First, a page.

Despite controlling the House, Senate and White House, Republicans on Capitol Hill have earned a reputation of doing very little this year after the Senate failed to repeal Obamacare
-- a signature campaign promise for many Republicans. But, House GOP members say the criticism isn't fair because they passed a repeal and replacement of Obamacare and they're prepared to do everything they can to distinguish themselves from the Republican-controlled Senate ahead of the midterms.
"I'll tell you there has been a movement here in the last two or three months to start drawing that line, and I think it has started resonating across our constituents even among some of the people in the donor circles," said Rep. Mark Walker, the leader of the conservative Republican Study Committee. "The Senate continues to stall on some major things that we promised the American people."
In the House, rumblings persist from Republicans that the Senate isn't doing what it needs to keep up. Many members blame the 60-vote rule known as the filibuster.
Rep. Hal Rogers, a Republican from Kentucky and former chairman of the House appropriations committee, said he wanted to see the Senate filibuster eradicated -- even though the filibuster wasn't responsible for taking down the Obamacare repeal bill. In that instance, Republican senators couldn't even get a simple majority to pass their bill.
"The 60-vote rule has been the problem for years," Rogers said noting that there were almost 300 bills passed by the House that have gone nowhere in the Senate.
For his part, President Donald Trump, who has also had public fights with multiple members of his own party in the Senate, has also repeatedly called for GOP leaders to change the rules and remove the 60-vote threshold.
House leaders have also started publicly poking fun at the Senate, which returns from a week long recess on Monday. During an event at the Heritage Foundation last week, House Speaker Paul Ryan was asked about the future of tax reform in the Senate
. He remarked that there were still 273 bills "maybe 274" that have been passed by the House, but are stuck in the Senate.
"But who's counting?" Ryan said, laughing.
But House Republicans hoping to tout their own accomplishments and distance themselves from GOP senators aren't the only ones looking to deploy a strategy aimed at attacking the slow-moving chamber.
The anti-Senate strategy is also one being used by outside groups and insurgent candidates who hope they can harness the frustration over the upper chamber to unseat incumbent GOP senators.
Last week, a handful of leaders of outside conservative groups gathered at the FreedomWorks headquarters in Washington to hand reporters a letter they'd sent Majority Leader Mitch McConnell and other GOP Senate leaders urging them to step down or else face a major barrage of attack against them and their allies in 2018.
"You and the rest of your leadership team were given the majority because you pledged to stop the steady flow of illegal immigration," the letter said. "You have done nothing. You pledged to reduce the size of this oppressive federal government. You have done nothing. You pledged to reduce and ultimately eliminate the out-of-control deficit spending that is bankrupting America. You have done nothing. You promised to repeal Obamacare, 'root and branch.' You have done nothing."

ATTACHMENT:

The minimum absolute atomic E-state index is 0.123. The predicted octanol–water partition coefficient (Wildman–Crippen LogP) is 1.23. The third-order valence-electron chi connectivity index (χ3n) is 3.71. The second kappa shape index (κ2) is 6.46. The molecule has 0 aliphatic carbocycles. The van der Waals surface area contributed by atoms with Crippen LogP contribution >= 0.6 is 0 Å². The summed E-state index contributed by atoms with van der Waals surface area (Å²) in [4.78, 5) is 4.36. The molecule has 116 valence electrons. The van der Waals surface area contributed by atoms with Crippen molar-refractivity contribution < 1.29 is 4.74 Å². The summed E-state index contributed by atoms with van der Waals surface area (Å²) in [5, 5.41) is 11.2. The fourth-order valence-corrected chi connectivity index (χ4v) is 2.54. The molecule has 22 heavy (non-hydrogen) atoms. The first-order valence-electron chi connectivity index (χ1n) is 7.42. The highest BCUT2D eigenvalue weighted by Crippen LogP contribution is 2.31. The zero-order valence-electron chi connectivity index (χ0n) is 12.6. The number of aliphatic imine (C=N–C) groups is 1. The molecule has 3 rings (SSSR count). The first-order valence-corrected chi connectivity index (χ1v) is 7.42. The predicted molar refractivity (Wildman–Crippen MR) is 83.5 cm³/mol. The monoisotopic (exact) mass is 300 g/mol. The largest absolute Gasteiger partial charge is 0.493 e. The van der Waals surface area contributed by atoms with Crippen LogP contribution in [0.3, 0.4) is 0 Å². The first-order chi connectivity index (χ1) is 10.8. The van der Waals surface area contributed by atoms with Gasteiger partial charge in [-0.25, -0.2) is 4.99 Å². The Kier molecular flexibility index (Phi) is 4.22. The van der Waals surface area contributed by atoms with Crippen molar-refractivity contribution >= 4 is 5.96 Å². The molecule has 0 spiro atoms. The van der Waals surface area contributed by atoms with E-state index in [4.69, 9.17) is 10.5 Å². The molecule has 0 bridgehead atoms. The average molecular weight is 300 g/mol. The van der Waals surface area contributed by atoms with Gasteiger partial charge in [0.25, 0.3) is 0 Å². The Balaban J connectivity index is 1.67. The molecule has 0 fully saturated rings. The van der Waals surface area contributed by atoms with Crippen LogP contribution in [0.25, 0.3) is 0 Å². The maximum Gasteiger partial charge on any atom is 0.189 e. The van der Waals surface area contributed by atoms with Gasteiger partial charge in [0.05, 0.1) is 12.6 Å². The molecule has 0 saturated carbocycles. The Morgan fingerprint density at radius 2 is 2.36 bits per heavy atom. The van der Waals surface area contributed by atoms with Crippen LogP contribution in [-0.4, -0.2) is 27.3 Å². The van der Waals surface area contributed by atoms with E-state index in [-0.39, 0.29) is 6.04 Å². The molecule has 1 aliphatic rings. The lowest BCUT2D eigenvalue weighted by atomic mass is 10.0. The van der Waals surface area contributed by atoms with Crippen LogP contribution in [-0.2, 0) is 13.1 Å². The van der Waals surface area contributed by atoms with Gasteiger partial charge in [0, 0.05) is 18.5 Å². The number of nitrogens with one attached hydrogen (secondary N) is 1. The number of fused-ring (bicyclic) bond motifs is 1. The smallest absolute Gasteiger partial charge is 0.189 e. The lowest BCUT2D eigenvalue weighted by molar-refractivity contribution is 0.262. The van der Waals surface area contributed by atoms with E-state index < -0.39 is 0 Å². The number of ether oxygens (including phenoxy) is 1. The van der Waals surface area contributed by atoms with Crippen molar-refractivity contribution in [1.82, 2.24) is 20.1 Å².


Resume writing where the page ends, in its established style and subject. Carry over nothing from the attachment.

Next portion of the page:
And already in one race this year, the campaign against the Senate seemed to work well. In Alabama, ultra conservative Roy Moore bested Trump- and McConnell-backed Luther Strange
with a barrage of attacks against Majority Leader Mitch McConnell. Steve Bannon -- who campaigned for Moore -- has said he will try to replicate Moore's success in races across the country to unseat Senate incumbents
in Arizona, Nevada and even Mississippi.
Rep. Mo Brooks, a conservative hardliner from Alabama, who also ran in the Senate primary in the state, said that he thinks running against the Senate is one of the more effective strategies he's seen deployed in recent years.
"The United States Senate is dysfunctional. It's not doing its job and a lot of them need to retire or be beat," Brooks said. "The House works hard and passes solutions. The President proposes solutions. They go to the Senate and the Senate puts a silly 1800s rule over the importance of America and our future. That ought to get a lot of people mad. ... Everyone who is running for the United States Senate should use that as their strategy."
But some House Republicans warn that the party should be careful to criticize their colleagues in the Senate too much, warning that Republican-on-Republican campaigning is divisive and short sighted.
"Look, I think it's important for the House to have an honest appraisal. We barely passed health care out of the House. It's not like it was an overwhelming success and the Senate barely didn't pass it. They just don't have enough of a margin to do it," said Rep. Tom MacArthur, a Republican from New Jersey who was critical in helping get the House repeal bill over the finish line. "I get the emotional satisfaction of slamming the Senate. but it's actually not very helpful to that body for us to do it, and I don't think we should."
Rep. Greg Walden, the chairman of the House energy and commerce committee, said he's "resisted engaging" in spars against the Senate "in any kind of serious way. We all kid about the Senate."
"They have a very difficult job to do and it's a different job than we have," Walden said. "It frustrates us in the House. It frustrates a lot of Americans that they don't seem to be able to come together to get things done, but it's a different body and it was designed to be a different body."
Asked to weigh in on the Senate, Rep. Frank Lucas, an Oklahoma Republican, offered a blunt assessment: "Mitch McConnell has the toughest job on the planet right now."